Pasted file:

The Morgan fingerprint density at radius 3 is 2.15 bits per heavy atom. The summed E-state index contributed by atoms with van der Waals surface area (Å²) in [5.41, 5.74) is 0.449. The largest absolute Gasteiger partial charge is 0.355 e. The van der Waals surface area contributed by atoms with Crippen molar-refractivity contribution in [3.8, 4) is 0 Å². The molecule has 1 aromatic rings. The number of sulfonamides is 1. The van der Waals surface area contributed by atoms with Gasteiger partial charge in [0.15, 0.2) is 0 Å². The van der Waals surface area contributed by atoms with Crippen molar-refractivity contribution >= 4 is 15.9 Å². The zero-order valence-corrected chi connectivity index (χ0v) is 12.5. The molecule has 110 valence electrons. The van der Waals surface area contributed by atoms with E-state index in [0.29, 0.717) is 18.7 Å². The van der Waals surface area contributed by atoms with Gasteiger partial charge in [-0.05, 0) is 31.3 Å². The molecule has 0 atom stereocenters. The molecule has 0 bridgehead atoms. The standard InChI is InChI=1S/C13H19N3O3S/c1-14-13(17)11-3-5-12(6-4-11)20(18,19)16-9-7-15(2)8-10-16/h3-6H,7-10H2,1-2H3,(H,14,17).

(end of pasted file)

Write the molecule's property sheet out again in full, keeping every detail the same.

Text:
The Morgan fingerprint density at radius 3 is 2.15 bits per heavy atom. The summed E-state index contributed by atoms with van der Waals surface area (Å²) in [5.41, 5.74) is 0.449. The largest absolute Gasteiger partial charge is 0.355 e. The van der Waals surface area contributed by atoms with Crippen molar-refractivity contribution in [3.8, 4) is 0 Å². The molecule has 1 aromatic rings. The number of sulfonamides is 1. The van der Waals surface area contributed by atoms with Gasteiger partial charge in [0.15, 0.2) is 0 Å². The van der Waals surface area contributed by atoms with Crippen molar-refractivity contribution >= 4 is 15.9 Å². The zero-order valence-corrected chi connectivity index (χ0v) is 12.5. The molecule has 110 valence electrons. The van der Waals surface area contributed by atoms with E-state index in [0.29, 0.717) is 18.7 Å². The van der Waals surface area contributed by atoms with Gasteiger partial charge in [-0.05, 0) is 31.3 Å². The molecule has 0 atom stereocenters. The molecule has 0 bridgehead atoms. The standard InChI is InChI=1S/C13H19N3O3S/c1-14-13(17)11-3-5-12(6-4-11)20(18,19)16-9-7-15(2)8-10-16/h3-6H,7-10H2,1-2H3,(H,14,17).